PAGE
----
Yellowstone Birds

Yellowstone is not really known as a place to photograph birds. Other features and mammals tend to take all the attention. The variety and number of birds is not what you might find elsewhere, but there are some gems if you look hard enough. The various guidebook that I consulted had very contradictory information as to the abundance and locations of many bird species. Basically, you're on your own!


Endangered Trumpeter Swan - This was a HUGE miss on the part of the guide books. Fairly common during the breeding season, there was exactly ONE to be found during the two weeks that I was there

Mountain Bluebirds were another target species for my trip. It seemed that whenever I had a short lens on the camera, I saw Bluebirds. I'd swap lenses and they disappeared. I managed to get a few along with some nice shots while in the Tetons



I found a small group of Mountain Bluebirds around the Mammoth Hot Springs. I'm not sure people knew what to think about someone carrying a 700mm lens into one of the thermal areas where a pocket cam was sufficient. One person looked at this bird that I was photographing, said, "It's just a bird" and walked right in front of me, scaring off the bird. I was carrying about 40 pounds of equipment, so I was not able to hurt them as badly as was justifiable

Present, but hard to photograph were Clark's Nutcrackers. I found this one on a hike to the top of Mount Washburn (big mistake - long story). They have the unique ability to keep themselves in rotten light most of the time



Clark's Nutcrackers also know that they don't show up too well against gray skies. Crafty little buggers! 

According to the guidebooks, Black-billed Magpies would be a snap to photograph. Wrong! I was lucky enough to find this fellow eating dead bugs off of a car grill. I managed to get this shot when he flew to a nearby bush. Most of the Magpies I found were suffering some serious molting issues while I was there.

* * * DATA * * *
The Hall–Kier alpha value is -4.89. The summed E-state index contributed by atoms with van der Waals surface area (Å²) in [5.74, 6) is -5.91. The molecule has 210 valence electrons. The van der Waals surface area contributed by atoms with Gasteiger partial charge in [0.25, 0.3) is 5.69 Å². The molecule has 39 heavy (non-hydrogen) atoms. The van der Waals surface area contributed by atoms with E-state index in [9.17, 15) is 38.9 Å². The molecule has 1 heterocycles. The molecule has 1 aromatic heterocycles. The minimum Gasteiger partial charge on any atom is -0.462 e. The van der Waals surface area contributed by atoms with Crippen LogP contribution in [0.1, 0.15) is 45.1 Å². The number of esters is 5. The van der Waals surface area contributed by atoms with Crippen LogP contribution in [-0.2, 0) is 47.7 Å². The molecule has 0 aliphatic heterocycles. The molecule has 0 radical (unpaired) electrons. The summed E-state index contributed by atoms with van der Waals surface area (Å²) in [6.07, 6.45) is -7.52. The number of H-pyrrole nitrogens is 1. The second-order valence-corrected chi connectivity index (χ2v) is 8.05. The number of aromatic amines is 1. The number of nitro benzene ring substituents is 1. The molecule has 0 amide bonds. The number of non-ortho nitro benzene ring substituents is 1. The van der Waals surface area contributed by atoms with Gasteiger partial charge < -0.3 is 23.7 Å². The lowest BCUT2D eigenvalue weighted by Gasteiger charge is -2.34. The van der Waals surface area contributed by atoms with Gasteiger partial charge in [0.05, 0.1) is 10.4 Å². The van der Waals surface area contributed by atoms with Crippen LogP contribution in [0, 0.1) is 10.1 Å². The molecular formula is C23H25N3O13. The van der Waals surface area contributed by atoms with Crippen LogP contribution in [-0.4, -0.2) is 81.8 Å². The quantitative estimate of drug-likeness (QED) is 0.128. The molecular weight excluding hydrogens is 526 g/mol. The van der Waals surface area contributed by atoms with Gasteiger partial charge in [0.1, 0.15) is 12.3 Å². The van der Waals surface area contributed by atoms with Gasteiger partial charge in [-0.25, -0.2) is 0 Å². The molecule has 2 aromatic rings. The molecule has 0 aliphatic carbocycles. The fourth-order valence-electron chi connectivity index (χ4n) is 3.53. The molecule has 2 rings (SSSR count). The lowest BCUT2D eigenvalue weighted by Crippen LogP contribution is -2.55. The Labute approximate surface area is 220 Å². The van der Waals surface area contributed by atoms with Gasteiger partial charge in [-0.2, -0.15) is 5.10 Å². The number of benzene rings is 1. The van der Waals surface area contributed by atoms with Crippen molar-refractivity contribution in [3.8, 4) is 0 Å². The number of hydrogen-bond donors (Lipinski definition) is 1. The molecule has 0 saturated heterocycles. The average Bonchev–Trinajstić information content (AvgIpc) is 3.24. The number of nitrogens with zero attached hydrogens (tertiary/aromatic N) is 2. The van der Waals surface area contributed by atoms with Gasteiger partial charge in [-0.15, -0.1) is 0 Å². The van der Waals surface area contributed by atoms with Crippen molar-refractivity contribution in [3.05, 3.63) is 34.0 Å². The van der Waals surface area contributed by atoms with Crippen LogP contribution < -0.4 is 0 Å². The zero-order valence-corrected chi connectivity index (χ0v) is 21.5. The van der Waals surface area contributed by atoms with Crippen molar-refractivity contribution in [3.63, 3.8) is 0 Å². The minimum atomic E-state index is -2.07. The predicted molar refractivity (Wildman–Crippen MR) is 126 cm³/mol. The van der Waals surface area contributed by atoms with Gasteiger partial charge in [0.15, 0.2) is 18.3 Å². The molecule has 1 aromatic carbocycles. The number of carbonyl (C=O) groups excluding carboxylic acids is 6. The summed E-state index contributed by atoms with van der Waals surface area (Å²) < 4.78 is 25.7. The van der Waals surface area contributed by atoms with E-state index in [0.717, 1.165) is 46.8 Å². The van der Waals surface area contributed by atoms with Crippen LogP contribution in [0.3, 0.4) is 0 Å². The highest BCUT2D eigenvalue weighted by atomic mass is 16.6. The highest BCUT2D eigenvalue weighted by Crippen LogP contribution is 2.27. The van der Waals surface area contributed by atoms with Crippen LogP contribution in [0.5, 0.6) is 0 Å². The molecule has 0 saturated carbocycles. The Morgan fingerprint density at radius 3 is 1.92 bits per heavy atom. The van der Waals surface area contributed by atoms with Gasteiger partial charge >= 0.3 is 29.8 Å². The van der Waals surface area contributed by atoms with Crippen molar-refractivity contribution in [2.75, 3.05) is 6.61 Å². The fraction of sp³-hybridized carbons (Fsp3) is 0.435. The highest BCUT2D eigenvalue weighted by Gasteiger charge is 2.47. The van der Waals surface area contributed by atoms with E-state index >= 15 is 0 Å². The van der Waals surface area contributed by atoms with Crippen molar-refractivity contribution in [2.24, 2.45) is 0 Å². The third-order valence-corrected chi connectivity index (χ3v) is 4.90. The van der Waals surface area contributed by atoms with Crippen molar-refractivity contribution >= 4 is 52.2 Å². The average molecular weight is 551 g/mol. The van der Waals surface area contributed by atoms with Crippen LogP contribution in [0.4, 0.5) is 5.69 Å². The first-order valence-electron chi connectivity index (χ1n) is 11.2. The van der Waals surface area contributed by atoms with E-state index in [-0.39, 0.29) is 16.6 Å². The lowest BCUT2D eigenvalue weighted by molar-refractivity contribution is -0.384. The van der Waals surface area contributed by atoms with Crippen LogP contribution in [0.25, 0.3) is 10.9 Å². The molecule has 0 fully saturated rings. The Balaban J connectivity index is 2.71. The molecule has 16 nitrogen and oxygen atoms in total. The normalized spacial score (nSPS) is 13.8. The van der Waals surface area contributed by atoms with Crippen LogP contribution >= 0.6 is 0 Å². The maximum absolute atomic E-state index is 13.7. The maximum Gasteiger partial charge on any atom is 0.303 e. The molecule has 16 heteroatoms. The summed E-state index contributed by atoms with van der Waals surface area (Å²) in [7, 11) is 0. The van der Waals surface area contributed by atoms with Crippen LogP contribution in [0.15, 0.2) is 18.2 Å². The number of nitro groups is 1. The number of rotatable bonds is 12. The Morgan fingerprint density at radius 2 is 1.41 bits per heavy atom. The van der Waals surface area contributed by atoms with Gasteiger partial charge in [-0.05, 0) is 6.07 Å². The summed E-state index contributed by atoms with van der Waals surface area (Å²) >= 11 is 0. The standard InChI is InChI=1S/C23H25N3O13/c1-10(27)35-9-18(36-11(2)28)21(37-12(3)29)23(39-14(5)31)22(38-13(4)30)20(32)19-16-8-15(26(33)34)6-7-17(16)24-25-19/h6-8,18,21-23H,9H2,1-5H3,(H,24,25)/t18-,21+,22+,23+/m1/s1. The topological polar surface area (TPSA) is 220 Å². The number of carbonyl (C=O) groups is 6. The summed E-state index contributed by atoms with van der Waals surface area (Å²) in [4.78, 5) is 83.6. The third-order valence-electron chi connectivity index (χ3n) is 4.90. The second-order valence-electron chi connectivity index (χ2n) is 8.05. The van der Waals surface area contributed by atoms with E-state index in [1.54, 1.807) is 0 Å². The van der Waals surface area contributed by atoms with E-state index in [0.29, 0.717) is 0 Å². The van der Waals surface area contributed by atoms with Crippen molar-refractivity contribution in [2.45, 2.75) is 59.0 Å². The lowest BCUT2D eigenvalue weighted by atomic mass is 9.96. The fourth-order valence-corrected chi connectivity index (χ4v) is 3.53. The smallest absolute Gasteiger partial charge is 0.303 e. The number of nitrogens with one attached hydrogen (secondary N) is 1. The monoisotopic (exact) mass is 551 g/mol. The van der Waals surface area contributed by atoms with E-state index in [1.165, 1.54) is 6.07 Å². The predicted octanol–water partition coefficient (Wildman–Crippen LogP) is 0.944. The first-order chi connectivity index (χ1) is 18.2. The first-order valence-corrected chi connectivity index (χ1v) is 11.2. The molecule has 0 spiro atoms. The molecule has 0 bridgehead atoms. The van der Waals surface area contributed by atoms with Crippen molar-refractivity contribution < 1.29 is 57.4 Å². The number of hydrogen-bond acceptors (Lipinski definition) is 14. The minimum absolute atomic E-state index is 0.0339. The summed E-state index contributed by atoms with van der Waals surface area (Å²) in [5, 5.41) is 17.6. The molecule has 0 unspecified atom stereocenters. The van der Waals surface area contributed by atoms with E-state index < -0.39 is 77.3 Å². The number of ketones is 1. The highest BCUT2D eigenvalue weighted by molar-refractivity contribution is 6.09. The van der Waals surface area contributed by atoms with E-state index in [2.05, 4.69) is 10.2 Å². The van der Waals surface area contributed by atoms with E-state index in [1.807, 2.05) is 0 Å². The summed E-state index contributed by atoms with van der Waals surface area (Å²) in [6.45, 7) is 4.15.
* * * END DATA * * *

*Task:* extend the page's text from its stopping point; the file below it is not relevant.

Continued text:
Ravens are everywhere in Yellowstone, but the combination of very black bird in sunny conditions made them tough to photograph.

I've always had a soft spot in my heart (head?) for Dippers. They tend to be a bit skulky and like crummy light. This one must have made a mistake by throwing me a bone and perching in nice light.



Apparently, I have to travel all the way across the country to get a nice shot of an Eastern Kingbird. According to my guidebook, they shouldn't be there.

Osprey were pretty easy to find in Yellowstone - a few were still on nests, even though it was September



Osprey taking flight along the Firehole River - people probably wonder why I focus on a bird in a tree and take no shots for five minutes. This is why.

This bird was hunting along the Firehole River and gave me a few opportunities to get shots while I was looking for Bluebirds



I stumbled across a few "Western" Red-tailed Hawks in Yellowstone. They have a much wider range of plumages than their cousins back east. 

A female Western Tanager was a nice surprise in Mammoth. I am not too familiar with the female of this species and wasn't sure if it was a Tanager or an Oriole at first. Fortunately, someone nearby was generous enough to share their knowledge with me.



Gray Jays (a.k.a. camp robbers) seem to travel in bands, steal foot and then move on. Really tought to photograph despite bold behavior

The real birds you need to watch for are the Ravens. This bird spent 5 minutes unzipping and going through pouches on a motor cycle. The owner returned and wanted to know why nobody stopped it. Sorry dude, we were having fun laughing at your expense. Never would have happened to a Harley